Asters are daisy-like perennials with starry-shaped flower heads that range in color from white to blue to purple. They bring delightful beauty to the garden in late summer and autumn, when many of our summer blooms may be fading. Here’s how to grow asters in your garden!

ABOUT ASTERS

There are quite a few species and varieties of asters out there! The two most commonly encountered asters in the home gardening world are the New England aster (Symphyotrichum novae-angliae) and the New York aster (S. novi-belgii), but you will see a range of hybrid varieties available in showy pinks, blues, and purples at garden centers. “Wild type” species native to your region may also be available and are generally a wise choice ecologically speaking, despite not being as flashy as the cultivated varieties. Learn more about recommended varieties further down this page.

Asters also attract bees and butterflies, providing the pollinators with an important late-season supply of nectar. Thanks to the aster’s late bloom time, they are sometimes called “Michaelmas daisies,” which refers to the holiday of the same name that occurs annually on September 29.

The plant is versatile and can be used in many places—borders, rock gardens, or wildflower gardens, to name a few. Depending on the variety, the plant’s height can range from 8 inches to 8 feet, so you should be able to find one suitable for your garden.

 

PLANTING

CHOOSING AND PREPARING A PLANTING SITE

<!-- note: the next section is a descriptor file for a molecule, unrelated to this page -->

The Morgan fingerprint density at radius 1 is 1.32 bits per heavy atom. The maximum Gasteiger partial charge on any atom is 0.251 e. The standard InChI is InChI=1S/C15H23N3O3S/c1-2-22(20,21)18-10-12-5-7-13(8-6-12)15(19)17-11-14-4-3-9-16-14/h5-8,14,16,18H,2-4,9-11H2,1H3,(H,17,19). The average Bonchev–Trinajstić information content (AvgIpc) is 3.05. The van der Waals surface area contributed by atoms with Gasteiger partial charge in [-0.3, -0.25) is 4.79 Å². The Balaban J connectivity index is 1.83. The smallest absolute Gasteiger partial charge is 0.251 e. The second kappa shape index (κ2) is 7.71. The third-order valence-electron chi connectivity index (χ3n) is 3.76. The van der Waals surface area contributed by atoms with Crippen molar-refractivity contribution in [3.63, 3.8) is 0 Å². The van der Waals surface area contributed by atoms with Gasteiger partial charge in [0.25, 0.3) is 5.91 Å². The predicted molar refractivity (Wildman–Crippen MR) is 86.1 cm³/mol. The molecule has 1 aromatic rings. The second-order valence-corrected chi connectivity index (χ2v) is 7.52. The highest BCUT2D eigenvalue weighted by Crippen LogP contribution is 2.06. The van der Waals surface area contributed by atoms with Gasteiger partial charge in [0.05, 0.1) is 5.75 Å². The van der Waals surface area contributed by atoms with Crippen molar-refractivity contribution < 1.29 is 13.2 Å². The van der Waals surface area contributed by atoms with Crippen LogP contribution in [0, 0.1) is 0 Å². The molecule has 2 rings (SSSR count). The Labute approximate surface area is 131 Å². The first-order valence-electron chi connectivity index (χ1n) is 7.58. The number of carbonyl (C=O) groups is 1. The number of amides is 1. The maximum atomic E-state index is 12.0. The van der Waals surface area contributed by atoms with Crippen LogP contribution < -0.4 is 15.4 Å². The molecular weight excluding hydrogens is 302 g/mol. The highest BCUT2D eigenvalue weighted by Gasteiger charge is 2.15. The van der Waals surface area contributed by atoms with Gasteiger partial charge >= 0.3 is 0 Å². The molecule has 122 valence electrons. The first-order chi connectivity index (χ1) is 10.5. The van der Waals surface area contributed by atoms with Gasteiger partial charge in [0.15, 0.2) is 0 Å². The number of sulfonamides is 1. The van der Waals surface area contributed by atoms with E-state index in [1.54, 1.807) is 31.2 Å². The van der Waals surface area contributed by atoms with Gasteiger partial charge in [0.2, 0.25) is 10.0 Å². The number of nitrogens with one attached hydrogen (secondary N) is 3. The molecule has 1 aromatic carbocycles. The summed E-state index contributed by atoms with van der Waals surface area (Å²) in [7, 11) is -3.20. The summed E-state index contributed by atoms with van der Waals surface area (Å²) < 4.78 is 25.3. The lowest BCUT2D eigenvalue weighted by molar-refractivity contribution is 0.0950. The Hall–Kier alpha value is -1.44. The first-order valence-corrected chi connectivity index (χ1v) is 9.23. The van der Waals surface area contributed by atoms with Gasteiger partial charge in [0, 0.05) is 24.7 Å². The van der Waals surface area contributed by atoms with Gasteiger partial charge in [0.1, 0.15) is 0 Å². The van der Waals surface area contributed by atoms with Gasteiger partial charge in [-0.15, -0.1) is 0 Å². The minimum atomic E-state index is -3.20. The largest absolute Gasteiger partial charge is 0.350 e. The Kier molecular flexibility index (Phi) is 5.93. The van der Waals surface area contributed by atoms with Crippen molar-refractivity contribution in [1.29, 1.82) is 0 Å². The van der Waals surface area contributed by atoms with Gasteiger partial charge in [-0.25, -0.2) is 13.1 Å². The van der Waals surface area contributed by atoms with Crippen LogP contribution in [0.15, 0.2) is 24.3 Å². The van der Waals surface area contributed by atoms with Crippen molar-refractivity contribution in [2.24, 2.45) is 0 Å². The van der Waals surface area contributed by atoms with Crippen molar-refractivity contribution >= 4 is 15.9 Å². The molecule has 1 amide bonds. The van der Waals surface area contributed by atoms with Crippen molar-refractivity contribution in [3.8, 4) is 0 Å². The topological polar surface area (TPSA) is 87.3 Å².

• Asters prefer climates with cool, moist summers—especially cool night temperatures. In warmer climates, plant asters in areas that avoid the hot mid-day sun.
  • Select a site with full to partial sun.
  • Soil should be moist but well-drained, and loamy.
  • Mix compost into the soil prior to planting. (Learn more about soil amendments and preparing soil for planting.)

PLANTING ASTERS

  • While asters can be grown from seed, germination can be uneven. You can start the seeds indoors during the winter by sowing seeds in pots or flats and keeping them in the refrigerator for 4 to 6 weeks to simulate winter dormancy. They need this period of colder weather to kickstart germination.
  • Sow seeds one inch deep in soil, placing them in a sunny spot in your home. Plant young plants outside after the danger of frost has passed in the spring. (See local frost dates.)
  • The best time to plant young asters is in mid- to late spring. Fully-grown, potted asters may be planted as soon as they become available in your area (typically in the fall).
  • Space asters 1 to 3 feet apart, depending on the type and how large it’s expected to get.
  • Give plants plenty of water at the time of planting.
  • Add mulch after planting to keep soil cool and prevent weeds.

 

Aster and monarch butterfly
Asters are highly attractive to pollinators, especially bees and butterflies.

CARE
HOW TO GROW ASTERS